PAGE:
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Would there be a book that does what Landau does in Fluid Mechanics and Theory of Elasticity using Lagrangian's/Action-principles, analogous to the presentation in Landau's mechanics?

I have only found brief mentions of a Lagrangian in Fluid mechanics, e.g. Stone and Lanczos, and nothing useful for elasticity.

Would sincerely appreciate a reference, thanks.

References:

  1. Stone - Mathematics for Physics: A Guided Tour for Graduate Students, p. 25.
  2. Lanczos - The Variational Principles of Mechanics, p. 360.
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  • $\begingroup$ Did you try to Google? $\endgroup$
    – Qmechanic
    Jul 23, 2014 at 14:00

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You should check out Marsden and Hughes's Mathematical Foundations of Elasticity.

It is a book that requires a lot of work (I am going through it myself and it is not easy!), using the very general framework of tensors on manifolds and functional analysis, but it is an invaluable resource.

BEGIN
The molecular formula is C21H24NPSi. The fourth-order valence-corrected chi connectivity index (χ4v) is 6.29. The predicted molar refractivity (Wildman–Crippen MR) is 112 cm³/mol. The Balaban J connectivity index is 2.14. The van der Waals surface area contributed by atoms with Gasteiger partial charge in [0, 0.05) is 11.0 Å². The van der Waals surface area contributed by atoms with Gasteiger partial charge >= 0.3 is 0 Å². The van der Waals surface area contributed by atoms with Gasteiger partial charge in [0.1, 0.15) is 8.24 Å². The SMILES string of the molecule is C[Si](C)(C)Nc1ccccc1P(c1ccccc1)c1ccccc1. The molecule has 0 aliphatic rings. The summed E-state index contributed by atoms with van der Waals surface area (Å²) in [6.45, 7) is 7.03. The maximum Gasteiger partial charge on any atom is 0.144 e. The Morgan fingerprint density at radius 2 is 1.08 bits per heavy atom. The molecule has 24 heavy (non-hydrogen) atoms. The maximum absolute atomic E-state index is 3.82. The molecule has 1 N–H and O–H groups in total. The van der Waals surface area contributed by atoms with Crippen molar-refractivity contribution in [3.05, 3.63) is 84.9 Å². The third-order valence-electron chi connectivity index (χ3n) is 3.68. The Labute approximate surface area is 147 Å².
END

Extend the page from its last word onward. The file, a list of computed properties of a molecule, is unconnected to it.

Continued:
Two chapters in that book (5. Hamiltonian And Variational Principles and 6. Methods Of Functional Analysis In Elasticity) are particularly relevant to your question.

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  • $\begingroup$ Thanks very much, but I've tried many times to relate Marsden Ch. 5 to Landau and can't do it. $\endgroup$
    – bolbteppa
    Jul 23, 2014 at 15:06
  • $\begingroup$ @bolbteppa Are you interested in the infinitesimal theory or finite strain theory? $\endgroup$ Jul 23, 2014 at 15:33
  • $\begingroup$ I don't really know unfortunately, I'm more just hoping there is an exposition that starts with an action, derives a few general Lagrangians, derives all the tensors, Euler, Bernoulli, Cauchy etc... via Noether's theorem, then works some problems. Have you come across anything like that? $\endgroup$
    – bolbteppa
    Jul 23, 2014 at 15:57
  • $\begingroup$ Well, I asked because for infinitesimal (linearized) elasticity you can find the lagrangian in this answer physics.stackexchange.com/q/2808 Note that it is still of the form L = T - U. $\endgroup$ Jul 23, 2014 at 16:06

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